Site Meter
|The Thirsty Theologian| |Sola Gratia| |Sola Fide| |Solus Christus| |Sola Scriptura| |Soli Deo Gloria| |Semper Reformanda|
|The Thirsty Theologian| |Sola Gratia| |Sola Fide| |Solus Christus| |Sola Scriptura| |Soli Deo Gloria| |Semper Reformanda|

Previous · Home · Next

Useful Aids


Calvin admitted that evidential apologetics can be good and useful, but only to those whom the Holy Spirit has first convinced through his Word.

image

Unless this certainty, higher and stronger than any human judgment, be present, it will be vain to fortify the authority of Scripture by arguments, to establish it by common agreement of the church, or to confirm it with other helps. For unless this foundation is laid, its authority will always remain in doubt. Conversely, once we have embraced it devoutly as its dignity deserves, and have recognized it to be above the common sort of things, those arguments—not strong enough before to engraft and fix the certainty of Scripture in our minds—become very useful aids. What wonderful confirmation ensues when, with keener study, we ponder the economy of the divine wisdom, so well ordered and disposed; the completely heavenly character of its doctrine, savoring of nothing earthly; the beautiful agreement of all the parts with one another—as well as such other qualities as can gain majesty for the writings.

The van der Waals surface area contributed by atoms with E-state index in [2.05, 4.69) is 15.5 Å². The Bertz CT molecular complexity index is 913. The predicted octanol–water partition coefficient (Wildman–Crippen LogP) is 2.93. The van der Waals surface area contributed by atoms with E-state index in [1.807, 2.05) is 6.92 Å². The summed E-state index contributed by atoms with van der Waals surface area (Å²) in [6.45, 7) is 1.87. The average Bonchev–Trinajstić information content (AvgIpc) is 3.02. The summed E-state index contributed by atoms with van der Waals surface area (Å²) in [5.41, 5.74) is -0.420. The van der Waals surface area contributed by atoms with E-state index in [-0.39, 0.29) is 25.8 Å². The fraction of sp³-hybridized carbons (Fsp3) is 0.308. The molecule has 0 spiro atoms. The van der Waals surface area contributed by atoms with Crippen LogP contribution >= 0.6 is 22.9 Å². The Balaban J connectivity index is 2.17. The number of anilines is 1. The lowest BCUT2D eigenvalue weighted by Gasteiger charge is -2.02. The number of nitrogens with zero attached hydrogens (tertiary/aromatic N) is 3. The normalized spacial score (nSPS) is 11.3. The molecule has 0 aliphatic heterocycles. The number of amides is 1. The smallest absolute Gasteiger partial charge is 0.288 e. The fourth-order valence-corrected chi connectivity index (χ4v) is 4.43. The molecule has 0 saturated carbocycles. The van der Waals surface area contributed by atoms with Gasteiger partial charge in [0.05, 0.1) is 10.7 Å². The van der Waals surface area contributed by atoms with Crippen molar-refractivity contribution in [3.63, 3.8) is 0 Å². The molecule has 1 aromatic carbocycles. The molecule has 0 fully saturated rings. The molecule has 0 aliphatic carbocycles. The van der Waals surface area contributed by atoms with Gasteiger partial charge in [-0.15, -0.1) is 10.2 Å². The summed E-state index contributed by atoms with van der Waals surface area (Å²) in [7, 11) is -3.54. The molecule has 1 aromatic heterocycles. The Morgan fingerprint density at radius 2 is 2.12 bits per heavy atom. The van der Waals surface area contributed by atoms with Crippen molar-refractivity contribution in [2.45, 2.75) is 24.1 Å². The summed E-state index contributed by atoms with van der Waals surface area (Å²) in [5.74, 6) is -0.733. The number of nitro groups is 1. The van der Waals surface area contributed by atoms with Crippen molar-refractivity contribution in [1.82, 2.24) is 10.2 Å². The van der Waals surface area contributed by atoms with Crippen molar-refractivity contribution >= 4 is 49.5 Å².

—John Calvin, Institutes of the Christian Religion (Westminster John Knox Press, 1960), 1.8.1.



Posted 2018·02·02 by David Kjos
Share this post: Buffer
Email Print
Posted in:

← Previous · Home · Next →



Who Is Jesus?


The Gospel
What It Means to Be a Christian


Norma Normata
What I Believe


Westminster Bookstore


Comments on this post are closed. If you have a question or comment concerning this post, feel free to email me.